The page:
Dr. Aaron Joseph Lucero Villaraza
Position: Associate Professor
Education: Ph.D. (Chemisty), University of Manchester (UK), 2008
2008 (July) - 2010 (Aug): Radioimmune and Inorganic Section, Radiation Oncology Branch, National Cancer Institute, USA National Institutes of Health
2011 (Oct-Dec): Department of Biology and Department of Medicinal Chemistry, University of Utah
2012 (Oct) - 2013 (May): Department of Chemistry, University of Oxford
Radioimmune and Inorganic Chemistry Section
Radiation Oncology Branch, National Cancer Institute
National Institutes of Health, USA
Development of fluorescent polymer-antibody conjugates for cancer imaging
1.) inorganic lanthanide complexes for medical diagnostics
2.) neuroactive marine-derived peptides
3.) antimalarial peptides
My research interests revolve around the development of molecular probes (small molecule to macromolecular) as tools for in vitro assays and contrast agents for in vivo medical imaging (MRI, optical, PET, SPECT). In particular, I have designed strategies for the synthesis of polyheterometallic lanthanide chelates as potential contrast agents for multi-modal (MRI/optical) imaging protocols. Some lanthanides, such as Eu3+, Tb3+ and Yb3+, exhibit large Stokes shift and sharp, atom-like emission spectra with emission lifetimes ranging from the us to ms timescale, spectral characteristics which are an advantage in in vitro optical imaging. Gd3+ is a highly paramagnetic ion which dramatically enhances the NMR relaxation rate of 1H-nuclei of water molecules bound to it, making it the best choice among the lanthanides for MRI applications. I have also worked on the synthesis of fluorescent polymer-antibody bioconjugates for optical detection of cancer cells over-expressing the epidermal growth factor receptor HER1. At present, I am interested in extending these concepts to the labeling and bioconjugation of small molecule natural products with known molecular targets to the synthesis of large, synthetic polymers or polymer-biomolecular hybrids for applications in cancer diagnosis, microbiology, and neuroscience.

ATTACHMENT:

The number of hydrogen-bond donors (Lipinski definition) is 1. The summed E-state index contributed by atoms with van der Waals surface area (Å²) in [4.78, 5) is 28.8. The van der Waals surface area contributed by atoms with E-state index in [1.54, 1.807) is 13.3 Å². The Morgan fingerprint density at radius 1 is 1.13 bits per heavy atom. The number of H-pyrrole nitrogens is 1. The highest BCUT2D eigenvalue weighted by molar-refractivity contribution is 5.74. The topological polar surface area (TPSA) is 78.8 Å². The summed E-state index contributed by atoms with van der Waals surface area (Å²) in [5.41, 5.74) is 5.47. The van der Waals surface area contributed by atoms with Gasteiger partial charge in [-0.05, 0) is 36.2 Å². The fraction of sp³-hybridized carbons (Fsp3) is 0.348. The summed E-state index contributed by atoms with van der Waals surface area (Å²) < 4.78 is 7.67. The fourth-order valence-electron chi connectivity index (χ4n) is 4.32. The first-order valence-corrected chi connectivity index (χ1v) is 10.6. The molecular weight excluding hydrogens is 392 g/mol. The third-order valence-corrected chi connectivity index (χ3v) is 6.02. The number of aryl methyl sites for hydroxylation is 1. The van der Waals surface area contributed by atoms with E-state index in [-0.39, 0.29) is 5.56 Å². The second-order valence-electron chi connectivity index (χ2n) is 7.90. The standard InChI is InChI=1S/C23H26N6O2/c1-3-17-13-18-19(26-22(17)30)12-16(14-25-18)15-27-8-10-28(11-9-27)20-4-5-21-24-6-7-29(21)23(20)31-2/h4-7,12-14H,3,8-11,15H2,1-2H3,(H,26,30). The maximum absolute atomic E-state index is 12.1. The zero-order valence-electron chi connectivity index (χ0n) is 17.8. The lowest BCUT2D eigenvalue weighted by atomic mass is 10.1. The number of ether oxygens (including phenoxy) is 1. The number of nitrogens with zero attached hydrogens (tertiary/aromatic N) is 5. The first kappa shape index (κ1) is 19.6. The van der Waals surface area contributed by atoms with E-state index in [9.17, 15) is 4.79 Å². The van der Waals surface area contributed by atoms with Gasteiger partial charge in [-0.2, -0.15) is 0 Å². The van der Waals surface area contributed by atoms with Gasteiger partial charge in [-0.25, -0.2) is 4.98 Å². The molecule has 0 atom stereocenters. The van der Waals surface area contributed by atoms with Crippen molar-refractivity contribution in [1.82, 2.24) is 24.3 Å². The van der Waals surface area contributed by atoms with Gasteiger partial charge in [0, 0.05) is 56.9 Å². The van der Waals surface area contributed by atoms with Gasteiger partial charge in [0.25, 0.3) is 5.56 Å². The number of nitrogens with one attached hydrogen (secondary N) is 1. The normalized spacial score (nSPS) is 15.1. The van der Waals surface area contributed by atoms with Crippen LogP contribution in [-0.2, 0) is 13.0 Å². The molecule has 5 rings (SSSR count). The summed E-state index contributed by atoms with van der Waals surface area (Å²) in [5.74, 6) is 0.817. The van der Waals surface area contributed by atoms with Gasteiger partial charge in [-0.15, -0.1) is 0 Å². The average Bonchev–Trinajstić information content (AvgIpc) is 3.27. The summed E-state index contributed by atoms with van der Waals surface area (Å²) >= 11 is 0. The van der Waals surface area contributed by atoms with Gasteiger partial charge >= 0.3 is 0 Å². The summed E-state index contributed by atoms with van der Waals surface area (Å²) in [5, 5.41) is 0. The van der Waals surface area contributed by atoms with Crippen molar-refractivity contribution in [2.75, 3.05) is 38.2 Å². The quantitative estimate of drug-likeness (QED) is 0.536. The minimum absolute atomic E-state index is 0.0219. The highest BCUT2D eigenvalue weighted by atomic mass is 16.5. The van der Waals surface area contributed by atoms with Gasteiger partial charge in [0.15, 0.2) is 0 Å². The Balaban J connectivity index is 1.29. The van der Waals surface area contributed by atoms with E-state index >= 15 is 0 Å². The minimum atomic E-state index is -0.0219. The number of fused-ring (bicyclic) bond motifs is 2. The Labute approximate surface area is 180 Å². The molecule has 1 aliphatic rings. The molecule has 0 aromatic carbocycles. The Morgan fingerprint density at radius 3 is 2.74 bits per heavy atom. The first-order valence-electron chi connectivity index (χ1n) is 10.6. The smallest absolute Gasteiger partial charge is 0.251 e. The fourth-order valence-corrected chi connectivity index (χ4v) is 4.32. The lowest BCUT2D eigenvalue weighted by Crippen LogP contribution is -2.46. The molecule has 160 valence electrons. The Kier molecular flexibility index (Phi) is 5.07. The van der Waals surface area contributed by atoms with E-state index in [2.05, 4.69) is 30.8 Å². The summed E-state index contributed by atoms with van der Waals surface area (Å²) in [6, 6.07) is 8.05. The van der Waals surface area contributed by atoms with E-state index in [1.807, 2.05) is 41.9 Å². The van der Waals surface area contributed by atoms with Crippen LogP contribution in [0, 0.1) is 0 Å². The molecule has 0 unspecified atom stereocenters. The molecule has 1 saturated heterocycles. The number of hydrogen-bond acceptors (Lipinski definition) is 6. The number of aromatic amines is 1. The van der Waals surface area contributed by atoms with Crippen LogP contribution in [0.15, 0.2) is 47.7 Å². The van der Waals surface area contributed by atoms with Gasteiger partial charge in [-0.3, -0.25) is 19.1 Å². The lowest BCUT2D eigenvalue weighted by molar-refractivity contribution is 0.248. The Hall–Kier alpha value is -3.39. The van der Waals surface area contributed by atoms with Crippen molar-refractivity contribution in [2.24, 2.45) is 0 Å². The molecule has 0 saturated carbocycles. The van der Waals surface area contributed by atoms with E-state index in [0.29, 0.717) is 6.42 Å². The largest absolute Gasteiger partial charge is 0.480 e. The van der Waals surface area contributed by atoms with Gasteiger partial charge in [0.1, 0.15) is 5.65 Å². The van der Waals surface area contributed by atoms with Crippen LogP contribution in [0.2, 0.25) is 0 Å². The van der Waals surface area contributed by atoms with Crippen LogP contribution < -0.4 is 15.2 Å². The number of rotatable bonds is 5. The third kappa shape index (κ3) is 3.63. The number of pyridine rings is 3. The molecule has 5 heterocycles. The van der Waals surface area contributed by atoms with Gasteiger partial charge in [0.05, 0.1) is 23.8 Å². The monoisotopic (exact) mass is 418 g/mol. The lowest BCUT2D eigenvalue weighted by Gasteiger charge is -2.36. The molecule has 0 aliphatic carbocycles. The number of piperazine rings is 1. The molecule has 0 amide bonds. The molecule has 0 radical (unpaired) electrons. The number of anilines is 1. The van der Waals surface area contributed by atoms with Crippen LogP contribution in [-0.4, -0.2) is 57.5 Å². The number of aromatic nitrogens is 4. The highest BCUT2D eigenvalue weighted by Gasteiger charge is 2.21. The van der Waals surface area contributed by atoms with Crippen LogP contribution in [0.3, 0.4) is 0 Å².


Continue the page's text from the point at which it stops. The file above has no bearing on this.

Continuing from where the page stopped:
1.) “Synthesis and Spectroscopic Studies on Azo-Dye Derivatives of Polymetallic Lanthanide Complexes: Using Diazotization to Link Metal Complexes Together” Placidi, M.P.; Villaraza, A.J.L.; Natrajan, L.S.; Sykes, D.; Kenwright, A.M.; Faulkner, S. J. Am. Chem. Soc. 2009, 131, 9916-9917.
2.) “Controlled Preparation of a Heterometallic Lanthanide Complex Containing Different Lanthanides in Symmetrical Binding Pockets” Natrajan, L.S.; Villaraza, A.J.L.; Kenwright, A.M.; Faulkner, S. Chem. Commun. 2009, 40, 6020-6022.
3.) “Macromolecules, Dendrimers and Nanomaterials in Magnetic Resonance Imaging: The Interplay Between Size, Function and Pharmacokinetics” Villaraza, A.J.L.; Bumb, A.; Brechbiel, M.W. Chem. Rev. 2010, 110, 2921-2959.
4.) “Improved Speciation Characteristics of PEGylated Indocyanine Green-Labeled Panitumumab: Revisiting the Solution and Spectroscopic Properties of a Near-Infrared Emitting anti-HER1 Antibody for Optical Imaging of Cancer” Villaraza, A.J.L.; Milenic, D. E.; Brechbiel, M.W. Bioconjugate Chem. 2010, 21, 2305-2312.
5.) “A Bacterial Source for Mollusk Pyrone Polyketides” Lin, Z.; Torres, J.P.; Ammon, M.A.; Marret, L.; Teickert, R.W.; Reilly, C.A.; Kwan, J.C.; Tianero, M.D.; Peraud, O.; Cox, J.E.; Light, A.R.; Villaraza, A.J.L.; Haygood, M.G.; Concepcion, G.P.; Olivera, B.M.; Schmidt, E.W. Chem. Biol. 2013, 20, 73-81.
6.) “Ion Charge Density Governs Selectivity in the Formation of Metal-Xylenol Orange (M-XO) Complexes” Belleza, O.V.; Villaraza, A.J.L. Inorg. Chem. Commun. 2014, 47, 87-92.
7.) “Synthesis and Bioactivity of Nobilamide B” Jacinto, M.P.V.; Flores, M.S.; Lin, Z.; Concepcion, G.P.; Schmidt, E.W.; Faulkner, S.; Villaraza, A.J.L. RSC Adv. 2014, 4, 37609-37612.
8.) “Gd-XO: a colourimetric probe for the complexation of Gd3+ with DO3A-type ligands” Suazo, K.F.G.; Villaraza, A.J.L. Anal. Methods 2015, 7, 8967-8969.